5 famous black paintings

10-MAR-2014

cotan

Feast your eyes on these famous Black paintings for an example of how black is still one of the most powerful hues you can use on your palette.

1. Cave painting

2. Juan Sánchez Cotán's Quince, Cabbage, Melon, and Cucumber (1600)

3.  Francisco Goya's Saturn Devouring His Son, (c. 1819–1823)

4. Edouard Manet's Dead Toreador (1864)

5. Kazimir Malevich's Black Square on a White Ground (1915)1. Cave painting

1. Cave painting

The Lascaux caves in southern France feature wall paintings made during the Upper Palaeolithic approximately 17,300 years ago. Shown here is an image of aurochs (an extinct type of wild cattle), horses and deer. Paint was applied by blowing through a tube, using brushes made from animal hair, or with the fingers and other tools.
    

  Lascaux cave painting
image source wikipedia
 
2. Juan Sánchez Cotán (1561–1627) Quince, Cabbage, Melon, and Cucumber, 1600. Oil on canvas, 69cm x 85cm. San Diego Museum of Art


The Baroque painter Cotán was a fore runner of the genre of Spanish still life painting also known as bodegones. Cotán creates geometric arrangements of fruit and vegetables that are set in bright sunlight against an impenetrable black background. His paintings have a powerful realism through Cotán’s meticulous attention to everyday forms and details.

 
   Juan Sánchez Cotán Quince, Cabbage, Melon, and Cucumber   
image source wikimeda commons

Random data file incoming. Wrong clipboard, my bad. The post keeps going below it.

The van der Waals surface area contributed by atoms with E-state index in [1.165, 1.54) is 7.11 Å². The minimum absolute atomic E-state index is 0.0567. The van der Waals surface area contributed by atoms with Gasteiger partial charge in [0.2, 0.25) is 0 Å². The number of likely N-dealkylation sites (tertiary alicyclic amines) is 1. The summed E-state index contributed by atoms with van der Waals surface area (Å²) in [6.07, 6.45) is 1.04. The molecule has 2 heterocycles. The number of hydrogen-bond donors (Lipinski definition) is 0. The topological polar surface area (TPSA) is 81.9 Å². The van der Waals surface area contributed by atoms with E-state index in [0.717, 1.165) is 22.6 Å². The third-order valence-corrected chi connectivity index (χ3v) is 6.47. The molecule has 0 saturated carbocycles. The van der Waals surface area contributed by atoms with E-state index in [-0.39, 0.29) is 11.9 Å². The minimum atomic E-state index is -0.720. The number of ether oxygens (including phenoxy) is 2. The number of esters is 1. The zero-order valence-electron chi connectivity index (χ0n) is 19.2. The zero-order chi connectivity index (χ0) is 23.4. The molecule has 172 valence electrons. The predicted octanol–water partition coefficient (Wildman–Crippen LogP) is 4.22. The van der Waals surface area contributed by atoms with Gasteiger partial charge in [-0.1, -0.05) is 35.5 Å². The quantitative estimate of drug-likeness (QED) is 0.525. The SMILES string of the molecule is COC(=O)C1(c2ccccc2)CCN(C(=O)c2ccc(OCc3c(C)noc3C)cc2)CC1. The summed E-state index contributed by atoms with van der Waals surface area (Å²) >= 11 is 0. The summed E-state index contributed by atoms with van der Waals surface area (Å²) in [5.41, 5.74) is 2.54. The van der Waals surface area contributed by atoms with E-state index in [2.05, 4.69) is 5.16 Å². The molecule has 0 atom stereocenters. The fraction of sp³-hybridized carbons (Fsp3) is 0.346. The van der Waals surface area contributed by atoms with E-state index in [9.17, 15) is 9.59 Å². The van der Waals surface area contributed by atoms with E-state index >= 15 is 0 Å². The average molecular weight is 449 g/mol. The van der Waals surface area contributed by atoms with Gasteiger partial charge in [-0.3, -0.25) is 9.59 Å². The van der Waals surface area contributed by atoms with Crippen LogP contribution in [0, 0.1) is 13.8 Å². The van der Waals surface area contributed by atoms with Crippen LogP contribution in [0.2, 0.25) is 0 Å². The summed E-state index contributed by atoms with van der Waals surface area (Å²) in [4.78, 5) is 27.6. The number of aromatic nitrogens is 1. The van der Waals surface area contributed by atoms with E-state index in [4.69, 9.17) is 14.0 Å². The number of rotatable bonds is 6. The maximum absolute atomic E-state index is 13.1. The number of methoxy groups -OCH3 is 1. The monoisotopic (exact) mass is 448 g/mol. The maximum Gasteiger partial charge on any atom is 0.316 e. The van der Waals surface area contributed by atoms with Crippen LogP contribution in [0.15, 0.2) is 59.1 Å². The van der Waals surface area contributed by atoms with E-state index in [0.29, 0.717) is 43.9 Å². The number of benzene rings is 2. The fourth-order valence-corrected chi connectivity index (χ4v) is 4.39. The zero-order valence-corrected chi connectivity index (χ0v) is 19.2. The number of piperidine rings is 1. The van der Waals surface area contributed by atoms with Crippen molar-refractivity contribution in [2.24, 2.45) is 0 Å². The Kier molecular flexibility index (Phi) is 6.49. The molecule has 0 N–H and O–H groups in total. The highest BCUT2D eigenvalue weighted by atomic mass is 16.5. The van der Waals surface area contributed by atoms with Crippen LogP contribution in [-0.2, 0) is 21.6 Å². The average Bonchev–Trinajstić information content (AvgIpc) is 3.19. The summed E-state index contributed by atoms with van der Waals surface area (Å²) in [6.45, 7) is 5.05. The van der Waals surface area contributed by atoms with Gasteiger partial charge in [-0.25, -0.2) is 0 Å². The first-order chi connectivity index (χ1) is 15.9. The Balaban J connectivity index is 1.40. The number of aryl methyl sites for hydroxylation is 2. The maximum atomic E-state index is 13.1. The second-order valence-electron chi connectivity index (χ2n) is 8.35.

3. Francisco Goya (1746-1828) Saturn Devouring His Son, c. 1819–1823.
Oil mural transferred to canvas, 143cm x 81cm. Museo del Prado, Madrid


In later life Goya took a house outside of Madrid. Directly onto the walls he painted 14 large images which have become known as the Black Paintings for their sombre palette and dark, haunting themes. Saturn devouring his son was originally in the dining room. All the paintings have since been transferred to canvas and are now on display in the Prado, Madrid.
    
 
  Francisco Goya, Saturn Devouring His Son
image source wikipedia
    
4. Edouard Manet (1832-1883) Dead Toreador (1864).
Oil on canvas, 75.9 x 153.3 cm, Widener Collection, National Gallery of Art, Washington


Associated with Impressionism and often working with their brightly coloured palette, Manet was also fascinated with the Spanish master Velazquez. Considered a forerunner of Modernism, The Dead Toreador reflects Manet’s interest in Velasquez with its subject and sombre palette of umbers and blacks.
 
    
 
 Edouard Manet, Dead Toreador
image source wikipedia

5. Kazimir Malevich (1879-1935) Black Square on a White Ground, (1915).
Oil on canvas, 106 x 106 cm Russian Museum, St. Petersburg


A black square placed against the sun first appeared in Malevich’s stage designs for the 1913 Futurist opera, Victory over the sun. As an independent oil painting Malevich exhibited Black Square in the Last Futurist Exhibition in Petrograd in 1915. Malevich took the ideas of Cubism and Futurism and founded radical, avant-garde art movement Suprematism, of which Black Square is considered a seminal work.  
 
 
    Kazimir Malevich, Black Square on a White Ground     

*Lead image: Juan Sánchez Cotán, Quince, Cabbage, Melon, and Cucumber, 1600, oil on canvas, 69 x 85cm, image source wikipedia
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